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Science in Action leaves an impression on Homecoming

The CELS building came to life during Homecoming as alumni, students, family, and friends got a glimpse into the world of scientists and mathematicians.

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Attendees watch as the explosive finale erupts

Shortly before 11am on Saturday October 14 faculty and students prepared their areas with equipment, poster boards, creatures, among other things. Coming off a successful inaugural year, there were high hopes and expectations for the turnout and reception of the newly named Science in Action, formerly Discovery Day. The excitement built as guests of all ages began to come through the doors, and in a short time the attendance eclipsed that of the previous year. People began to mingle and take in the various activities surrounding them.

Demos of gravitational waves and the equipment used to measure them, various species of reptile and amphibian learning about how to protect them and how they can help us understand viruses, and a stationary bike generating electricity for your very own smoothie were just part of what visitors had to check out. You could create Halloween themed toys using basic chemistry, learn about the microscopic world that exists in soil, and get a closer look at plants’ mouths. Test your mental acuity compared to AI in a game of Towers of Hanoi and see how it feels to lose control as someone else takes control of your motor skills.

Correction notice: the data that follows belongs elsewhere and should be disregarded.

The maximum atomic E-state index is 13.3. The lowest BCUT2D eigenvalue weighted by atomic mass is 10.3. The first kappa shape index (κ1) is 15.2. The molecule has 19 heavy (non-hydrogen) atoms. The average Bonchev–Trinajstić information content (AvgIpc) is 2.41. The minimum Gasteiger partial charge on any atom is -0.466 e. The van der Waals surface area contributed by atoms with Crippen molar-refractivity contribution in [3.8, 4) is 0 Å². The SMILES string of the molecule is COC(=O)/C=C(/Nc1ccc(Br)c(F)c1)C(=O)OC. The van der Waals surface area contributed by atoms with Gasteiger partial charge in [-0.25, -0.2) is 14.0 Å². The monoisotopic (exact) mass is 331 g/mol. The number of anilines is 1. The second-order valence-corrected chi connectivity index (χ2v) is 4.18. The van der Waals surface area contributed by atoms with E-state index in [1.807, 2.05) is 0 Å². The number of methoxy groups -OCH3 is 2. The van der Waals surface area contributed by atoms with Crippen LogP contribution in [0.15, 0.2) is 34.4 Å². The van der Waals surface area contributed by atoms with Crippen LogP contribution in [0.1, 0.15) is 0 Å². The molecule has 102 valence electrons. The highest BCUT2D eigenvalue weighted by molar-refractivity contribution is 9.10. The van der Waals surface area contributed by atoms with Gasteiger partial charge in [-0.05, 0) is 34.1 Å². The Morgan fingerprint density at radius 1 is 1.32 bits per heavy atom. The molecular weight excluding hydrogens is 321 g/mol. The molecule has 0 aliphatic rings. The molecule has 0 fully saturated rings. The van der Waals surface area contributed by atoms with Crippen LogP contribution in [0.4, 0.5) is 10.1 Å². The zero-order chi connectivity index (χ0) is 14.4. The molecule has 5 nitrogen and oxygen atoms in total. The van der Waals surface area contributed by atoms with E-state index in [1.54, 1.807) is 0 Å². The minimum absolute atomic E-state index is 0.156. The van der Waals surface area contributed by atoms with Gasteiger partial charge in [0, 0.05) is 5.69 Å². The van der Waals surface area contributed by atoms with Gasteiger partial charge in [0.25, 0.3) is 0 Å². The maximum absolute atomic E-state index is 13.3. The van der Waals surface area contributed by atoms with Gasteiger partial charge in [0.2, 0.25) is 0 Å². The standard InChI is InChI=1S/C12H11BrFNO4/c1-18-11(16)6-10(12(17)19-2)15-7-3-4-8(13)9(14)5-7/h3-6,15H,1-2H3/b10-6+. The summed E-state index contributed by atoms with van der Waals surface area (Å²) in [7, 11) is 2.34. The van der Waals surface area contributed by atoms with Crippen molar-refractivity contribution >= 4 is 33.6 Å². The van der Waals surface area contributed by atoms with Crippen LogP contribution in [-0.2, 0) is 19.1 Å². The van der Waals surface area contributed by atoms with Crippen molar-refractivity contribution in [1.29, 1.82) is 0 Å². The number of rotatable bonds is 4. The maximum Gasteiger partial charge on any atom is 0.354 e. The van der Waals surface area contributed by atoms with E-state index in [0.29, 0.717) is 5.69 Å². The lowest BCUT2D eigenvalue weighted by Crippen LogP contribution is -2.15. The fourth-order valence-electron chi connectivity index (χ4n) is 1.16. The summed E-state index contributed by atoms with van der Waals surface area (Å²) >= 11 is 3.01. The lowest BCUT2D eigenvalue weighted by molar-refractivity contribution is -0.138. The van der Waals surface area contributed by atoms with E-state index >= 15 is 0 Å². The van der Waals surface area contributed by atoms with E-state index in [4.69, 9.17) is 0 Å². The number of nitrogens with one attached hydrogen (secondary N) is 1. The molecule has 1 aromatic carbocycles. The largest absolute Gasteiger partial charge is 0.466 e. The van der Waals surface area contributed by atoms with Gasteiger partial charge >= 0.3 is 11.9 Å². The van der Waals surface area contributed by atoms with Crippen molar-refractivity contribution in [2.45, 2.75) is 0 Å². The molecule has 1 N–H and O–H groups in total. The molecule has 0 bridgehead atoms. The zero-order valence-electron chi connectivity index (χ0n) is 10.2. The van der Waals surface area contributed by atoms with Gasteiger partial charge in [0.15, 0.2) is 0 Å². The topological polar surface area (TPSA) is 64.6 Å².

A homecoming event wouldn’t be complete without an appearance by Rocky the Red Hawk who took some time to check out what we had to offer. If you’re like Rocky you like to get hands-on with activities, making the human-scale bug maze a great stop on the tour. Learning about predator and prey relationships, and getting to run through a maze trying to most successfully evade a threat.

Science is exciting in that it gives an instruction manual to basically anything and everything. This includes explosions. So it’s hard to think of a better way to conclude a day of demonstrating science than to incorporate something explosive! With a little chemistry magic aka an empty soda bottle and liquid nitrogen, the CELS atrium became a blasting zone with a beautiful eruption of ping pong balls that scattered through the air and all around the giddy onlookers.

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